Book review: A home child attempts to reconnect with her family

Marjorie Too Afraid To Cry: A Home Child Experience

By Patricia Skidmore

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Dundurn, 295 pp., $30

Just south of Duncan, off Koksilah Road, a bit of history was made in the 1930s and 1940s. Canadian history, and British Commonwealth history as well.

That was the location of the Prince of Wales Fairbridge Farm School, a home for children from the British Isles who had been orphaned or given up because of financial hardship.

One of the children who stayed at Fairbridge was Marjorie Arnison, a girl from Northumberland, England, who arrived at the farm in September 1937, the day after she turned 11. She had been taken from her mother, along with two sisters and a brother, after her father signed the papers making it possible.

Marjorie made the journey to Fairbridge with her brother. One sister joined them a year later, but another was not allowed to come — apparently because of an error in the records regarding the girl’s age. She was considered to be too old.

Patricia Skidmore is Marjorie’s daughter. She has spent years researching what happened to her mother, and discovering more about the experience of those who became known as “home children.”

More than 100,000 children were sent to Canada between the 1860s and 1930s. For some, the experience gave them better lives than they would have had, while for others, it was devastating. There were many reports of abuse.

All of the children had to deal with separation from their families and friends. They were raised in residences rather than homes, and forced to cope with daily lives that were far removed from what would be expected in a loving family home. These conditions can have lasting impacts.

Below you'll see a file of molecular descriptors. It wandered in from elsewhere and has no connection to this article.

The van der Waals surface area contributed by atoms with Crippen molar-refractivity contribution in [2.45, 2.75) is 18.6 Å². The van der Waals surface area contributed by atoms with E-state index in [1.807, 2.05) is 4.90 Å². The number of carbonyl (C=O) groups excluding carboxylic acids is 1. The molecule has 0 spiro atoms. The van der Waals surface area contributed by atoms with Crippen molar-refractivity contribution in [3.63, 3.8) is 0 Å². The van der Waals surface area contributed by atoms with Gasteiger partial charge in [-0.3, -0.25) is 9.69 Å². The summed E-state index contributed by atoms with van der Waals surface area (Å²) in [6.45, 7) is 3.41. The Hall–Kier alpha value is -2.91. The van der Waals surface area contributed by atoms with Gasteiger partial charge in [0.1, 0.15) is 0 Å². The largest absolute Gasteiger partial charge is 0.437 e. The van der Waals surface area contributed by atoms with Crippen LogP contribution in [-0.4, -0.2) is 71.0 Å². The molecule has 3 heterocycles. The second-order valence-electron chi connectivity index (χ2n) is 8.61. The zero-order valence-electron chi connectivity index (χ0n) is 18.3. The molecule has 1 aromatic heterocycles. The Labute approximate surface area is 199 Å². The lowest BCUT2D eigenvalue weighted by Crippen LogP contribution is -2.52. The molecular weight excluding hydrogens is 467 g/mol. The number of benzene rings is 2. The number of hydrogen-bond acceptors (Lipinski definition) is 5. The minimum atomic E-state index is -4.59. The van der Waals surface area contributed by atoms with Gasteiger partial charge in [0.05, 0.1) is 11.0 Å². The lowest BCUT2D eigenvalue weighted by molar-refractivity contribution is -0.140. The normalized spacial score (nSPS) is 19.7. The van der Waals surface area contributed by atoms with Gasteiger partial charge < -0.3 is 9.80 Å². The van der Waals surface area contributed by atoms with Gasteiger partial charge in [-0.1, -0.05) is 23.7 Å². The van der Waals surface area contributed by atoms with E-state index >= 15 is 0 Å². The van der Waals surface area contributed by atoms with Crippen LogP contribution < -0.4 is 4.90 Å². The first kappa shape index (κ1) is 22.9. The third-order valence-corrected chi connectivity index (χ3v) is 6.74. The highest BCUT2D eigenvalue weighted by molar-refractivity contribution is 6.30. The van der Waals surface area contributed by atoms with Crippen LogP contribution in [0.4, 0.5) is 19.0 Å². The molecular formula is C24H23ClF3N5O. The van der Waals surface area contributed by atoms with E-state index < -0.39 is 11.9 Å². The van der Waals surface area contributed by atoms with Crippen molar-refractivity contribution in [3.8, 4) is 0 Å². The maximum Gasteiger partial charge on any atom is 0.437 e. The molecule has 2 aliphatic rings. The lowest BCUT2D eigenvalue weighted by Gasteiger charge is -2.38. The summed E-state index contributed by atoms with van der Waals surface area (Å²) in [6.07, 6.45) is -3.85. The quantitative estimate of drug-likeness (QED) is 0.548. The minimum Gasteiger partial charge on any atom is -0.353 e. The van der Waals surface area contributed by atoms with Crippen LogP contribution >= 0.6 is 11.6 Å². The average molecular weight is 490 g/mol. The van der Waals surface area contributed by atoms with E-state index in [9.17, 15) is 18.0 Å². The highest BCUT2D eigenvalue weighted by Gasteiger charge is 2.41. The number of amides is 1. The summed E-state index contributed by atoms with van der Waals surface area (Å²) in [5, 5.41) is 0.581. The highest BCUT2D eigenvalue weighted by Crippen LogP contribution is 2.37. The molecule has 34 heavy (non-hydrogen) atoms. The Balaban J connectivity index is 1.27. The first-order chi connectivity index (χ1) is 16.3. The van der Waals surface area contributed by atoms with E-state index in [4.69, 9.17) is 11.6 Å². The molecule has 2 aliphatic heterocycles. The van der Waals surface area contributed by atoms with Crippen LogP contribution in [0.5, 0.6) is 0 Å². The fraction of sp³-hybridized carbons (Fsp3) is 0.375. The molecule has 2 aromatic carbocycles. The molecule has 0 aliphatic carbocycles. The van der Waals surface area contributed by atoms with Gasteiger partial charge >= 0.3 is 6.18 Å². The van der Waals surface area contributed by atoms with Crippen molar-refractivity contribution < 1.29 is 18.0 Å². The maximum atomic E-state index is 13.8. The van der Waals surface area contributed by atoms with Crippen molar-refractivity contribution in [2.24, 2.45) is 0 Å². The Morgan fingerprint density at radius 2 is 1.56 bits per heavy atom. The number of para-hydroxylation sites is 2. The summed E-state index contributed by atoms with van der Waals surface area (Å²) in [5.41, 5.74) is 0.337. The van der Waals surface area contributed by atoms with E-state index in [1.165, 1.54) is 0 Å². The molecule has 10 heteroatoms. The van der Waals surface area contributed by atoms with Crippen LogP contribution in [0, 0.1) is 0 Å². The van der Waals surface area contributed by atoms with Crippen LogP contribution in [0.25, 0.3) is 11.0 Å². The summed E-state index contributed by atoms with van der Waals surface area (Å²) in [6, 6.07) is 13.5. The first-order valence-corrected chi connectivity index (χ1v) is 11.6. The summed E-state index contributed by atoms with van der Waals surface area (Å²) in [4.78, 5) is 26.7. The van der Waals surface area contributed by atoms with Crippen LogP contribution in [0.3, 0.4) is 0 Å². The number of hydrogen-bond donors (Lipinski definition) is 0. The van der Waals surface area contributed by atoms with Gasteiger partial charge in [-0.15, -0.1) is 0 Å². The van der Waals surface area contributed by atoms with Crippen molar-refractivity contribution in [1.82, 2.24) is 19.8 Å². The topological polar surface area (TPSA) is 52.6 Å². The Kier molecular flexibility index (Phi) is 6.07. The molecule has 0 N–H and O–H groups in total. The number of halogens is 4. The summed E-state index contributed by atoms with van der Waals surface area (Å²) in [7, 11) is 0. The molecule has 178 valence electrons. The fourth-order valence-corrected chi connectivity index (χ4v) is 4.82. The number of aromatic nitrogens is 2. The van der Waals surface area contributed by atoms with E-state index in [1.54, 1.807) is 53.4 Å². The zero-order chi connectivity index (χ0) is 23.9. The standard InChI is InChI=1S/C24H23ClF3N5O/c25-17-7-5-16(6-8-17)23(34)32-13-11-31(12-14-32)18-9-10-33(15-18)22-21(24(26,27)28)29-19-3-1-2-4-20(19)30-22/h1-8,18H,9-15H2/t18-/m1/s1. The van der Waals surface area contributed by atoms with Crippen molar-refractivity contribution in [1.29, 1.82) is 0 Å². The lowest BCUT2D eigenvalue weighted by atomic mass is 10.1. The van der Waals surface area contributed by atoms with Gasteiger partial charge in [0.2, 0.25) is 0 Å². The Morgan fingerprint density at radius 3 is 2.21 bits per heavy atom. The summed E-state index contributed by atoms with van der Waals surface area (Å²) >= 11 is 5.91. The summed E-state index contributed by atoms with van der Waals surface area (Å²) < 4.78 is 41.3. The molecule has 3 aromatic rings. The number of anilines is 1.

In Marjorie Too Afraid To Cry, Skidmore explores the problems that have spanned generations. She notes her own difficulty, years ago, in accepting that her mother did not have a past.

This book is, to a large extent, Skidmore’s effort to reconnect her mother’s family, to bridge the gaps that were created in the 1930s. In it, she learns more about her mother and about home children, and helped find her own place as well.

Much of the book is written as a narrative, covering Marjorie’s life from her childhood in England through to the travel and hardships before she arrived at Fairbridge eight months later. It is an effective style, because it allows us to see the story through the eyes of a child — a child who is, after all, the central character.

At times, Marjorie Too Afraid To Cry is a frustrating read. We would love to know more about what happened to Marjorie’s siblings and how they coped after the family was ripped apart. We would especially like to know more about what happened to Joyce, the child deemed too old to come to Canada.

Of course, expanding the book to include the entire family would dilute what is at its core: a home-child experience. Besides, that lack of information is an effective tool, helping us to understand what it must have been like for Marjorie, growing up with so little knowledge of her brothers and sisters.

Adding a chapter on researching the lives of the home children could have helped others. Skidmore clearly has found many treasures in archives; those treasures will surely have information for many others.

For reasons that are not clear, the author and her mother were special guests in 2010 in London, when former prime minister Gordon Brown apologized for the deportation of all those children over all those years. Their attendance at the apology helped to heal the wounds for the two of them, although tens of thousands of home children and their descendants were not as lucky.

Let’s hope that this book leads to a greater understanding of what it was like to be a home child — and that the understanding will make it easier for more people to come to terms with having a parent with, apparently, no past.

Patricia Skidmore will make a special presentation on Marjorie Too Afraid To Cry at 1 p.m. Saturday, May 11, at the Fairbridge Chapel, 4791 Fairbridge Dr., Duncan.

The reviewer is the editor in chief of the Times Colonist, and author of The Library Book: A History of Service to British Columbia.

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